Bourdain, Spade, and Denethor—Loving Parts Unknown and Known

He was so skilled, such a stunning character. We are so sad—so deeply sad. What more can be said?

Our collective emotion was rocked this week as more amazingly talented creators—high profile leaders—chose their own exit. We feel such sorrow together.

What more should be said?

My reading and training on grief have coached me to say nothing. Less is more. Remain silent. Do not preach or dispense advice. Simply grieve with the grieving.

And under almost every circumstance, I concur. Indeed, we pray comfort and divine hope for family and friends. We live ever-cognizant of the heartache of mental illness and the struggle of addiction. Ours is a pulsing grief, oft best unspoken. Together, our hearts ache.

Albeit for a moment, indulge me. Perhaps lean into a shade more reflection. I am compelled to break from the normal silence of our society’s prescribed, safe decorum. When we witness such a sad avalanche of remarkable people, it seems that some further commentary might be appropriate. Perhaps, a few next level thoughts might prove helpful to someone. And we join together in confessing, there are still parts both known and unknown.

I shall not engage in diatribe against the supposed emptiness of the splendidly wealthy and the wickedly successful movers and shakers of current culture. Over my years, I have seen too much. Suicide regularly claims the upper crust as well as the best of us lower crumbs. She plays no favorites in her deceptive malice. Life’s pressure, pain, and resulting hopelessness are no respecter of persons.

In the wake of Anthony and Kate’s self-determined exits, my mind has been moved with sadness. And I am drawn into a Tolkien scene and several correlating truths. Beware. This scene happens far from the Shire but not yet Mordor. We find Gandalf and Pippin in one of the dreadful, messy middle places of Middle-earth, the Citadel of Gondor during the apex of the Battle.

He was so skilled, such a stunning character. Denethor, the Steward of Gondor, had served many years as the ruler of the city and surrounding parts, both known and unknown. Overwhelmed by the Shadow and Sauron’s dark influence, this long-time leader chose to do the unthinkable.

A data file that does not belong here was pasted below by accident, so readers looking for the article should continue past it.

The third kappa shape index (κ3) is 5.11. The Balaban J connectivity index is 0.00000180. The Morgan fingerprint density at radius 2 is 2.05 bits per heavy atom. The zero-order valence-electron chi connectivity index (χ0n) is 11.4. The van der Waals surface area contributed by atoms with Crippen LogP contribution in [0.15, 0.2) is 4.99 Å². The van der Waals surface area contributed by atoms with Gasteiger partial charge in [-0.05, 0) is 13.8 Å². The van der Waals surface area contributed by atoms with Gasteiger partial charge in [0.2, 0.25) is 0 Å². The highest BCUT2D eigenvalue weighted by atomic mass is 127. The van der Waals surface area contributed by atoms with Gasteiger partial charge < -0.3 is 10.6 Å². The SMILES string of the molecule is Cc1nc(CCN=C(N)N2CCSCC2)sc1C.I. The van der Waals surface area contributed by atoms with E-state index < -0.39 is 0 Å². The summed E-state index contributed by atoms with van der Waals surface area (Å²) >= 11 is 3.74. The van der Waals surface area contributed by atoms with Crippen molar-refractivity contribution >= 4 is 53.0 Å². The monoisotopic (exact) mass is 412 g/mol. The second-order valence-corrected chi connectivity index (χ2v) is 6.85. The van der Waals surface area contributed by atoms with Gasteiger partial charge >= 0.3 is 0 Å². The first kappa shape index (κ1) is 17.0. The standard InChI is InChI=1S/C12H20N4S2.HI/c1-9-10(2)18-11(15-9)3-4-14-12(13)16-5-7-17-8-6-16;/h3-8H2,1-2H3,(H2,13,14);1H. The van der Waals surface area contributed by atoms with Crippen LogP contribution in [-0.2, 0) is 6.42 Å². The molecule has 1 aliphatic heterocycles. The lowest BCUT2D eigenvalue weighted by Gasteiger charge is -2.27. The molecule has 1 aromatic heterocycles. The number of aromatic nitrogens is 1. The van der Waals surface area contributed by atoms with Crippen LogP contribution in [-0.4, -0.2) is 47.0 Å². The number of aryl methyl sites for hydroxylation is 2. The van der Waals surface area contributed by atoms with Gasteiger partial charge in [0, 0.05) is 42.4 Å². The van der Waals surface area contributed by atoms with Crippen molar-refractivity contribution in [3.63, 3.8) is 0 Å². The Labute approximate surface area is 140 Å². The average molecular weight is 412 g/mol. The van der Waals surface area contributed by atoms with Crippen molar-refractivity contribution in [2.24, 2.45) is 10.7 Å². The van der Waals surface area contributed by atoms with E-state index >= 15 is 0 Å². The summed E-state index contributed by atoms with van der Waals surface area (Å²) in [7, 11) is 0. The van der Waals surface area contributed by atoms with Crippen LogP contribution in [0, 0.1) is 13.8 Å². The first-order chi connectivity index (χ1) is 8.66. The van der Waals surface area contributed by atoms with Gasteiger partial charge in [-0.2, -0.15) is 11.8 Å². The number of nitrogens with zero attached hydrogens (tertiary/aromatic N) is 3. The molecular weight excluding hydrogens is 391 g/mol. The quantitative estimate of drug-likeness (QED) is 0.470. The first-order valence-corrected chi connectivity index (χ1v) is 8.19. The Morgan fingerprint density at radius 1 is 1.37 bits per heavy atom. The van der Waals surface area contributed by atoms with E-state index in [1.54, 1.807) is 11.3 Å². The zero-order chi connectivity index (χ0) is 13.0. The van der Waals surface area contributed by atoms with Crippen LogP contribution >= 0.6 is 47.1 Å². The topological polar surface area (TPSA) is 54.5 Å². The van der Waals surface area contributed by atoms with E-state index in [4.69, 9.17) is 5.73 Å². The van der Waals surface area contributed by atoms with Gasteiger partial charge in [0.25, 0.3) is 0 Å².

With great haste, Pippin desperately explained to Gandalf: ‘Denethor has gone to the Tombs, and he has taken Faramir, and he says we are all to burn, and he will not wait, and they are to make a pyre and burn him on it, and Faramir as well. And he has sent me to fetch wood and oil.’

Denethor’s son, Faramir, had been wounded in battle, a wound the father assumed to be fatal. Gandalf and Pippin raced to the house of the dead in an attempt to rescue both father and son. They rushed in, and we read: “Denethor stepped backward before Gandalf as one amazed.”

Gandalf and Denethor engaged in a volley of heated argument. Denethor declared: ‘Battle is vain. Why should we wish to live longer?’ The old wise guide responded, attempting with all his might to clear the crazed perspective. O if he might talk even an ounce of sense into the frazzled leader.

‘Authority is not given to you, Steward of Gondor, to order the hour of your death…only the heathen kings, under the domination of the Dark Power, did thus, slaying themselves in pride and despair, murdering their kin to ease their own death.’

Here is one powerfully germane, highly potent statement from the Wizard’s lips. Before we quickly shrug, shake our heads, and dub this as insensitive, provincial, or even judgmental, let us ponder the depth of Tolkien’s analysis.

Gandalf was drawing from the deep recesses of his memory, reaching back to ancient times in earlier ages when rulers chose to exit life of their own accord. His analysis was profound. The root cause was a dark blend of pride and despair. They allowed Dark Power to get the better of them. (Catch the rest of the story in The Lord of the Rings: The Return of the King, Chapter 7.)

But notice this standout statement: Authority is not given to you…to order the hour of your death. Tolkien was very deliberately conveying through the wise lips of Gandalf his own world and life view. Humans are ultimately accountable to their Creator. From Tolkien’s perspective, to think otherwise is a misguided, under-the-Shadow, yes even arrogant perspective. When the leading persons of a culture arrive at believing they hold the authority to decide when they shall depart, they are beguiled by “pride and despair.” But Tolkien does not end with diagnosis. In typical Tolkien style, there is hope and wonderful good news.

Gandalf’s next words to Denethor conveyed so much: ‘Come! We are needed. There is much that you can yet do.’ He called the Steward of Gondor to recognize his important stewardship. He called him to humbly recognize his sacred calling and how much he was needed.

We must all remember, even in our darkest moments:

The choice is not our own. Yes, this runs contra popular, pervasive perspective, the groundswell of societal opinion. Misguided, we think we should rule our own entrance and exit. Sadly, we are now slogging through the Shadows of such dark thinking.

We are needed. There are still friends, coworkers, clients, precious children and spouses who do indeed need you to stay in the battle. Choose to stay. Please choose to stay!